More widely, “(s)ince 2007 the scale of the financial crisis has placed the relationship between democratic politics and the demands of capitalist governance under immense strain. Above all, this strain has manifested itself … in a crisis of the political parties that have mediated the two.” Moderate parties of the centre left which championed global capitalism and did little to alleviate the impacts of the global crisis on working people have paid a high political price, threatening the future of the global system as is it still exists. Social democracy in the eurozone has massively retreated as the populist right has rejected globalism and even the European Union itself in favour of economic nationalism and racial xenophobia.

Looking to the future, Tooze notes with many others that the recent global recovery has been built on the fragile base of continued growth in debt with very limited reform of global finance. Future crises are hard to predict, but are inevitable. He could, perhaps, have said more about what a stable and equitable growth model might look like. What he instead stresses, rightly, is the crisis of global political capacity to regulate the system. “With Trump as president and the Republicans dominating Congress, it is an open question whether the American political system will support even basic institutions of globalization let alone any adventurous crisis fighting at a national or global level”

The eurozone is seemingly incapable of resolving its own problems, as not just the UK but also Italy and the right in France look to the exits. Meanwhile, “China’s economic triumph is a triumph for the Communist Party. This is still the fundamental reason for doubting the possibility of truly deep co-operation with China in global economic governance. Unlike South Korea, Japan or Europe, China is not a subordinate part of of the American global network.”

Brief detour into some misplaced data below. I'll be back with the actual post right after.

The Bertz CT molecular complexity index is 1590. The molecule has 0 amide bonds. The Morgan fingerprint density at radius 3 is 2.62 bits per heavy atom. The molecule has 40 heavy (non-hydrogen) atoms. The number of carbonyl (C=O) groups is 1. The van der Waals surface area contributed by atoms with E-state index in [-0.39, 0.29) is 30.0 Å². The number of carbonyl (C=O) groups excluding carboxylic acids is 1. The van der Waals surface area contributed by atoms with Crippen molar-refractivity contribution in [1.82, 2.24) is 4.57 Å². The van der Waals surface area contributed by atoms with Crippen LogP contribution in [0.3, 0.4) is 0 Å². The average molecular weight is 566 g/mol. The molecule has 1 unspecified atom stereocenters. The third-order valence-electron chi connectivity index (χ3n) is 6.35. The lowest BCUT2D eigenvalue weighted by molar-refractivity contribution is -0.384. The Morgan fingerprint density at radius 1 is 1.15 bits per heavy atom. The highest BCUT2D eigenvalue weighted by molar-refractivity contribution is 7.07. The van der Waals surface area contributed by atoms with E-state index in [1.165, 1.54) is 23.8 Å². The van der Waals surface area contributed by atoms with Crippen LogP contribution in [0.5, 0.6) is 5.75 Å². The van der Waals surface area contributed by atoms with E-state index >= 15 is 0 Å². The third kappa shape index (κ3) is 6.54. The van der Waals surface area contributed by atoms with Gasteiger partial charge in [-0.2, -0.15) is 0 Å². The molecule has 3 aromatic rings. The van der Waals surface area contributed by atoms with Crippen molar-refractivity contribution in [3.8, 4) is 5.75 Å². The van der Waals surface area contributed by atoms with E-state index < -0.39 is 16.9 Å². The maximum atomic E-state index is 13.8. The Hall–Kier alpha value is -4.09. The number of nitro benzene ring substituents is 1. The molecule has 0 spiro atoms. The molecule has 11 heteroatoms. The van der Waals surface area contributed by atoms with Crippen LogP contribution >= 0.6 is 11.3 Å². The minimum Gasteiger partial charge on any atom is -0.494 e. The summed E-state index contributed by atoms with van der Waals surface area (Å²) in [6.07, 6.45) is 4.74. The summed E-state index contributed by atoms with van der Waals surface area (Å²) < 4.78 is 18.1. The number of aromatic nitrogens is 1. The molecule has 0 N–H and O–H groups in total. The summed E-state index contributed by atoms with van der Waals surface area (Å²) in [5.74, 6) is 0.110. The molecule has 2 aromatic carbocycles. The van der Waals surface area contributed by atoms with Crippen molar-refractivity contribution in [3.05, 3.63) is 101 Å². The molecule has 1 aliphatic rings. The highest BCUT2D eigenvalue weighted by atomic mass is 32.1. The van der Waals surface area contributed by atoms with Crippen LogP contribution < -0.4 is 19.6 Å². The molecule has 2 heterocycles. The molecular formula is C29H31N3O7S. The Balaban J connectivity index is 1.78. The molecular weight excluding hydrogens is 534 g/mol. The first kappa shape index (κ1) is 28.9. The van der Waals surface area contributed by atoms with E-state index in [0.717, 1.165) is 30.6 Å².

We indeed live in profoundly dangerous times. Fortunately Adam Tooze has given us a narrative and analysis that illuminates where we have been, though he has no clear view of how progressive forces should and could re-shape the crisis prone and deeply inequitable global capitalist system created in the run-up to 2008.

Categories: News for progressives

Great Recession at 10: $500k wine & jailing Black footballers for insider trading

by Ramin Mazaheri for The Saker Blog Ten years ago my life was all screwed up by the economic crisis I had nothing to do with. In August 2008 AFP
Categories: News for progressives